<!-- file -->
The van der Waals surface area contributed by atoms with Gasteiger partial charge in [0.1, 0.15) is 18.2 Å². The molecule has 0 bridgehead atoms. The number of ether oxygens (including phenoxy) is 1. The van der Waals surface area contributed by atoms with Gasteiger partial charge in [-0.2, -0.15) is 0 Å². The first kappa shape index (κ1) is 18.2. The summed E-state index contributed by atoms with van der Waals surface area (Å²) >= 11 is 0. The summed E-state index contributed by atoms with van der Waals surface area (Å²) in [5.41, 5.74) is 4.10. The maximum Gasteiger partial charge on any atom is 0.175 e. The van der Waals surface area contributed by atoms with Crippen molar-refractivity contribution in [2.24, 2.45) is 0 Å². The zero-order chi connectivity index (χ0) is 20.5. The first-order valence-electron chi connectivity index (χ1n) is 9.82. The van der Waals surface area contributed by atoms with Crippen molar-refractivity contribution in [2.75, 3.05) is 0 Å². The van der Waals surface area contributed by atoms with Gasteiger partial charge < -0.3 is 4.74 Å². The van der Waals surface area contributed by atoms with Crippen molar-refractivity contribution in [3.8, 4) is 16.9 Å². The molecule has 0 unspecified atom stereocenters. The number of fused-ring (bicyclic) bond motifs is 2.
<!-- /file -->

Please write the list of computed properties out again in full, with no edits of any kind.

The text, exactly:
The van der Waals surface area contributed by atoms with Gasteiger partial charge in [0.1, 0.15) is 18.2 Å². The molecule has 0 bridgehead atoms. The number of ether oxygens (including phenoxy) is 1. The van der Waals surface area contributed by atoms with Gasteiger partial charge in [-0.2, -0.15) is 0 Å². The first kappa shape index (κ1) is 18.2. The summed E-state index contributed by atoms with van der Waals surface area (Å²) >= 11 is 0. The summed E-state index contributed by atoms with van der Waals surface area (Å²) in [5.41, 5.74) is 4.10. The maximum Gasteiger partial charge on any atom is 0.175 e. The van der Waals surface area contributed by atoms with Crippen molar-refractivity contribution in [2.24, 2.45) is 0 Å². The zero-order chi connectivity index (χ0) is 20.5. The first-order valence-electron chi connectivity index (χ1n) is 9.82. The van der Waals surface area contributed by atoms with Crippen molar-refractivity contribution in [2.75, 3.05) is 0 Å². The van der Waals surface area contributed by atoms with Gasteiger partial charge < -0.3 is 4.74 Å². The van der Waals surface area contributed by atoms with Crippen molar-refractivity contribution in [3.8, 4) is 16.9 Å². The molecule has 0 unspecified atom stereocenters. The number of fused-ring (bicyclic) bond motifs is 2.